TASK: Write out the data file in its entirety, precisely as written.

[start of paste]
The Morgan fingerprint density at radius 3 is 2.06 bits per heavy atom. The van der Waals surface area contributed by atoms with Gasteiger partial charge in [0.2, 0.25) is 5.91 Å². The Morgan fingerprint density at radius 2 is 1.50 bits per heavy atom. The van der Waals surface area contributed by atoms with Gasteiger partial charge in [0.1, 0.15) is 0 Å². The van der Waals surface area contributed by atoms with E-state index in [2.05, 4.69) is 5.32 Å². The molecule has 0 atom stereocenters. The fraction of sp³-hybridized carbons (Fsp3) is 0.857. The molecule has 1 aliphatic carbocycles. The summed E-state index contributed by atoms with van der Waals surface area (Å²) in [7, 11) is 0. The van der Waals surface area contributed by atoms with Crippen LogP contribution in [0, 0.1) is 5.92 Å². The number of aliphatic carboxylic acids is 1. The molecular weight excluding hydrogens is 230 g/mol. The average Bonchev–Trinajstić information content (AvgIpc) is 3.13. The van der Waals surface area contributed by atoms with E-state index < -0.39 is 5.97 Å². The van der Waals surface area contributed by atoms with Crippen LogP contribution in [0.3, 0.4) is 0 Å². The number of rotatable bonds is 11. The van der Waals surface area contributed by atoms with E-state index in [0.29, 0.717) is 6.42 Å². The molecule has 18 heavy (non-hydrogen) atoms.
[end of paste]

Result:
The Morgan fingerprint density at radius 3 is 2.06 bits per heavy atom. The van der Waals surface area contributed by atoms with Gasteiger partial charge in [0.2, 0.25) is 5.91 Å². The Morgan fingerprint density at radius 2 is 1.50 bits per heavy atom. The van der Waals surface area contributed by atoms with Gasteiger partial charge in [0.1, 0.15) is 0 Å². The van der Waals surface area contributed by atoms with E-state index in [2.05, 4.69) is 5.32 Å². The molecule has 0 atom stereocenters. The fraction of sp³-hybridized carbons (Fsp3) is 0.857. The molecule has 1 aliphatic carbocycles. The summed E-state index contributed by atoms with van der Waals surface area (Å²) in [7, 11) is 0. The van der Waals surface area contributed by atoms with Crippen LogP contribution in [0, 0.1) is 5.92 Å². The number of aliphatic carboxylic acids is 1. The molecular weight excluding hydrogens is 230 g/mol. The average Bonchev–Trinajstić information content (AvgIpc) is 3.13. The van der Waals surface area contributed by atoms with E-state index < -0.39 is 5.97 Å². The van der Waals surface area contributed by atoms with Crippen LogP contribution in [0.3, 0.4) is 0 Å². The number of rotatable bonds is 11. The van der Waals surface area contributed by atoms with E-state index in [0.29, 0.717) is 6.42 Å². The molecule has 18 heavy (non-hydrogen) atoms.